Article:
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First Seen: Sherpas

16 June 2018

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Performance Details

Saturday 16 June, 5pm
Street 3

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“It is hard to beat the feeling of being on stage in front of an audience.” Peter Cook talks about performing solo in Breaking The Castle, the new Australian work he has written that reflects what is happening in the world around us.

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Sherpas by Tom Davis                                      

“Australia has always been very good at leading from behind. It is what makes you so hard to negotiate with. Please, I beg you, talk to these ridiculous Europeans.”

A new play and political satire centered around the July 2017 G20 in Hamburg, and Georgia, an Australian senior Foreign Affairs official who drinks too much, falls in and out of love, has a breakdown, sings 99 Luftballoons a lot, and tries to destroy the foundations of the global economic order. She is a ‘Sous-Sherpa’, deputy to the ‘Sherpa’,  a country’s lead G20 negotiator. Together, they  get the elected officials ‘to the summit’.  

The play follows Georgia as she comes to the hard realisation that, if she keeps on being a Sous-Sherpa in the service of the nation-state instead of being an individual, she will be broken completely. On her path to save herself, she tries to change others and open up the closed world of foreign affairs.  Her journey is helped along by a post-punk soundtrack, which reflects her inner world and the state of the world around her.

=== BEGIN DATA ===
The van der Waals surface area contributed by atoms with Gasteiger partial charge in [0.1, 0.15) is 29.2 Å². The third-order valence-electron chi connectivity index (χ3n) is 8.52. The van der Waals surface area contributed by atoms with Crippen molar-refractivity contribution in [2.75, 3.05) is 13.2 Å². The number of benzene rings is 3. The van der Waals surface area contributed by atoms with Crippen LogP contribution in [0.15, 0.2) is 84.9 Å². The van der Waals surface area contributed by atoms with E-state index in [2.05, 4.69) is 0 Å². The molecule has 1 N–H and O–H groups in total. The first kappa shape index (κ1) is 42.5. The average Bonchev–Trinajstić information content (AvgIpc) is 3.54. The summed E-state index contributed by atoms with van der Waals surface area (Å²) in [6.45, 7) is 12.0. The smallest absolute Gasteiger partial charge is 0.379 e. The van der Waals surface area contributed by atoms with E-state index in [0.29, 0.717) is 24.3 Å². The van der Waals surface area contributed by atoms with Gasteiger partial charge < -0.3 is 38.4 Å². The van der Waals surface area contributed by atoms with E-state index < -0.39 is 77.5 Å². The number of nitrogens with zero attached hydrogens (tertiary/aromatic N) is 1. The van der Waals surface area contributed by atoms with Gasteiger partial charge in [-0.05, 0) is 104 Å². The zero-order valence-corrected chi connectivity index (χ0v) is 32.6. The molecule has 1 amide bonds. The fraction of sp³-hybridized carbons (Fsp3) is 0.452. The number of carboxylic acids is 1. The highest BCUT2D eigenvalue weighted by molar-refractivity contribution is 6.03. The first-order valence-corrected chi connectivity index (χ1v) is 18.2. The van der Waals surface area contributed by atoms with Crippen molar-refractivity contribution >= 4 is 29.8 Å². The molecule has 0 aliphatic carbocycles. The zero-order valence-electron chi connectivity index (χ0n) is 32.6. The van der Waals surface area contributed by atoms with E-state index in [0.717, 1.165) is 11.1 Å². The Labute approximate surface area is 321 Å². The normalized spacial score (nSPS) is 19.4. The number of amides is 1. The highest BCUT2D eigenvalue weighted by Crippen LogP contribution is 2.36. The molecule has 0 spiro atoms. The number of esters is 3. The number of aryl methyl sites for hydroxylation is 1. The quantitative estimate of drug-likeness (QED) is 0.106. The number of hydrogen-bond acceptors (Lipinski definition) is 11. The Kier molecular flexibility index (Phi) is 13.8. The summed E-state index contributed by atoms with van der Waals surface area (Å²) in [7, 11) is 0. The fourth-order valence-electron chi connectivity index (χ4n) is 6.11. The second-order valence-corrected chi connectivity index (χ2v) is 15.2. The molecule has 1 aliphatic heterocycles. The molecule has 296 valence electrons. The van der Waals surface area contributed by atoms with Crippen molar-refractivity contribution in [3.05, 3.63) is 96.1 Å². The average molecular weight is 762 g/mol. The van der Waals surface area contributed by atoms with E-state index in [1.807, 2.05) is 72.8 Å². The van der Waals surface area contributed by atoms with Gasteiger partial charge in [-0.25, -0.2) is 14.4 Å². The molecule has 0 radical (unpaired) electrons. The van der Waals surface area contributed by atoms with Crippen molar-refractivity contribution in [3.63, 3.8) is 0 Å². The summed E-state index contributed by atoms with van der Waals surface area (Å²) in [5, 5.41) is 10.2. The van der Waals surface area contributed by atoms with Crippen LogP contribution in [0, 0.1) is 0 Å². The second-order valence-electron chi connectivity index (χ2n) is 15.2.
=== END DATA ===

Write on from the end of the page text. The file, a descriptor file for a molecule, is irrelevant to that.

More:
“I was wondering, would you be interested in dinner tonight? We’ve got 20 minutes between the opening ceremony review and your meeting with the G20 Young Entrepreneurs’ Alliance.”

Tom Davis

Tom Davis is a mid-career artist. Sherpas is Tom’s sixth full play. The Faithful Servant (2016) and The Chain Bridge (2015) were produced by The Street Theatre, receiving critical and audience acclaim. Both plays were written with the assistance of The Street's Hive playwriting program and First Seen performed readings seasons. His work The Poet had a reading at Playbox in Melbourne in 2004.

Two of Tom's earlier plays were produced in Melbourne under the direction of Alice Bishop: Last Tango in Brunswick (2000), a kaleidoscopic work about love, sex and heartbreak; and,  After the War (2002) an exploration of the battles faced by Australian women who, after being nurses in WWI, returned home to become second-class citizens.

Tom has a PhD in political science and worked for a number of years as a lecturer, researcher and consultant in international development and public policy.


Cast: Tracey Bourne, Christopher Samuel  Carroll, Isha Menon, and Dylan Van Den Berg

Director: barb barnett

Dramaturg: Peter Matheson


About First Seen

Ever wondered about the steps a writer takes to develop works for the theatre? Or how new plays and performance works are chosen for upcoming seasons?

The ever popular FIRST SEEN: new works-in-progress offers Canberra audiences the opportunity to be part of our creative process helping The Street  progress performance works to production-ready stage. First Seen offers a unique insight into development and is a vital part of our planning for future years as we seek to bring original and diverse Canberra stories to the stage.

Each writer has a dedicated workshop offering time, space, support, and expertise.  Canberra audiences (that's you) are given the opportunity to participate in the development process through the public showings where we open up the floor for a conversation with playwright, director, dramaturg and the actors. By sharing your thoughts with the creative teams you help assist us progress the works to production and get a sneak peek into Canberra’s ingenious artistic community.

FIRST SEEN is a major investment in new ACT work and is supported by the ACT Government through artsACT.

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